"I want to tell you something—two things," he said hurriedly as the train came up. "One is a warm one, the other a cold one!"
"Jude," she said. "I know one of them. And you mustn't!"
"You mustn't love me. You are to like me—that's all!"
Jude's face became so full of complicated glooms that hers was agitated in sympathy as she bade him adieu through the carriage window. And then the train moved on, and waving her pretty hand to him she vanished away.
Melchester was a dismal place enough for Jude that Sunday of her departure, and the Close so hateful that he did not go once to the cathedral services. The next morning there came a letter from her, which, with her usual promptitude, she had written directly she had reached her friend's house. She told him of her safe arrival and comfortable quarters, and then added:—
What I really write about, dear Jude, is something I said to you at parting. You had been so very good and kind to me that when you were out of sight I felt what a cruel and ungrateful woman I was to say it, and it has reproached me ever since. IF YOU WANT TO LOVE ME, JUDE, YOU MAY: I don't mind at all; and I'll never say again that you mustn't!
Now I won't write any more about that. You do forgive your thoughtless friend for her cruelty? and won't make her miserable by saying you don't?—Ever,
It would be superfluous to say what his answer was; and how he thought what he would have done had he been free, which should have rendered a long residence with a female friend quite unnecessary for Sue. He felt he might have been pretty sure of his own victory if it had come to a conflict between Phillotson and himself for the possession of her.
Yet Jude was in danger of attaching more meaning to Sue's impulsive note than it really was intended to bear.
After the lapse of a few days he found himself hoping that she would write again. But he received no further communication; and in the intensity of his solicitude he sent another note, suggesting that he should pay her a visit some Sunday, the distance being under eighteen miles.
He expected a reply on the second morning after despatching his missive; but none came. The third morning arrived; the postman did not stop. This was Saturday, and in a feverish state of anxiety about her he sent off three brief lines stating that he was coming the following day, for he felt sure something had happened.
His first and natural thought had been that she was ill from her immersion; but it soon occurred to him that somebody would have written for her in such a case. Conjectures were put an end to by his arrival at the village school-house near Shaston on the bright morning of Sunday, between eleven and twelve o'clock, when the parish was as vacant as a desert, most of the inhabitants having gathered inside the church, whence their voices could occasionally be heard in unison.
A little girl opened the door. "Miss Bridehead is up-stairs," she said. "And will you please walk up to her?"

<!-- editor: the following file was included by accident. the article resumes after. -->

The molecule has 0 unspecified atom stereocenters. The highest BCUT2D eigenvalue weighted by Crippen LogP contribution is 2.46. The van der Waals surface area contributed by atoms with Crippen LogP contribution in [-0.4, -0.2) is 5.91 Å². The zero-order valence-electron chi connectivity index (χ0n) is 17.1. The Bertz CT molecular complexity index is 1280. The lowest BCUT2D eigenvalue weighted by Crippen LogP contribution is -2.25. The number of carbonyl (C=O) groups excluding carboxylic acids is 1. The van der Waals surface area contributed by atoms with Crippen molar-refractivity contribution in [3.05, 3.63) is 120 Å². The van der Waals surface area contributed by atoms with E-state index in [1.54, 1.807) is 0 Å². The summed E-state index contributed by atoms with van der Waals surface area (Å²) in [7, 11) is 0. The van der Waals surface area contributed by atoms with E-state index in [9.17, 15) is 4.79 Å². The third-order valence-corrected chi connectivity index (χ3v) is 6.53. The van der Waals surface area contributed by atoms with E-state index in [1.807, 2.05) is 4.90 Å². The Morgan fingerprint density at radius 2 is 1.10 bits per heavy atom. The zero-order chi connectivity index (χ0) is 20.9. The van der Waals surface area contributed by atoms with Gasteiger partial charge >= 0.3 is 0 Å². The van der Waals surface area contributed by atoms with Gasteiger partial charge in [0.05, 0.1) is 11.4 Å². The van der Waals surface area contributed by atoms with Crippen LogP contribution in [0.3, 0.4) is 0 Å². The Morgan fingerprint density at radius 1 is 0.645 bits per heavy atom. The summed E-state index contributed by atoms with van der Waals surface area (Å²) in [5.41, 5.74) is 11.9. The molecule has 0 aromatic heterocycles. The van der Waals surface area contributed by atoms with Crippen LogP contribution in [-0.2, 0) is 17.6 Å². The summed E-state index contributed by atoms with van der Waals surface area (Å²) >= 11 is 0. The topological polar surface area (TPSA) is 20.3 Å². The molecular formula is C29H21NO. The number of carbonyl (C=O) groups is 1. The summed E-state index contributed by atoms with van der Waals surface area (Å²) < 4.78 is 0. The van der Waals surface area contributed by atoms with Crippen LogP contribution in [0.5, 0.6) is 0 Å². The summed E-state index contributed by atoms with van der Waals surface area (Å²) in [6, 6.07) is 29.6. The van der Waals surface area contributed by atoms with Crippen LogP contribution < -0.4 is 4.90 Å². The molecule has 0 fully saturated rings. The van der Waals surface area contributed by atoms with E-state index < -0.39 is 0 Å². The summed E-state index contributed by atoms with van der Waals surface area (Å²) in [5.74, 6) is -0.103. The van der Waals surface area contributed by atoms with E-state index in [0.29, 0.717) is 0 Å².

"Is she ill?" asked Jude hastily.
"Only a little—not very."
Jude entered and ascended. On reaching the landing a voice told him which way to turn—the voice of Sue calling his name. He passed the doorway, and found her lying in a little bed in a room a dozen feet square.
"Oh, Sue!" he cried, sitting down beside her and taking her hand. "How is this! You couldn't write?"
"No—it wasn't that!" she answered. "I did catch a bad cold—but I could have written. Only I wouldn't!"
"Why not?—frightening me like this!"
"Yes—that was what I was afraid of! But I had decided not to write to you any more. They won't have me back at the school—that's why I couldn't write. Not the fact, but the reason!"
"They not only won't have me, but they gave me a parting piece of advice—"
She did not answer directly. "I vowed I never would tell you, Jude—it is so vulgar and distressing!"
"Is it about us?"
"But do tell me!"
"Well—somebody has sent them baseless reports about us, and they say you and I ought to marry as soon as possible, for the sake of my reputation! ... There—now I have told you, and I wish I hadn't!"
"Oh, poor Sue!"
"I don't think of you like that means! It did just OCCUR to me to regard you in the way they think I do, but I hadn't begun to. I HAVE recognized that the cousinship was merely nominal, since we met as total strangers. But my marrying you, dear Jude—why, of course, if I had reckoned upon marrying you I shouldn't have come to you so often! And I never supposed you thought of such a thing as marrying me till the other evening; when I began to fancy you did love me a little. Perhaps I ought not to have been so intimate with you. It is all my fault. Everything is my fault always!"
The speech seemed a little forced and unreal, and they regarded each other with a mutual distress.
"I was so blind at first!" she went on. "I didn't see what you felt at all. Oh, you have been unkind to me—you have—to look upon me as a sweetheart without saying a word, and leaving me to discover it myself! Your attitude to me has become known; and naturally they think we've been doing wrong! I'll never trust you again!"
"Yes, Sue," he said simply; "I am to blame—more than you think. I was quite aware that you did not suspect till within the last meeting or two what I was feeling about you. I admit that our meeting as strangers prevented a sense of relationship, and that it was a sort of subterfuge to avail myself of it. But don't you think I deserve a little consideration for concealing my wrong, very wrong, sentiments, since I couldn't help having them?"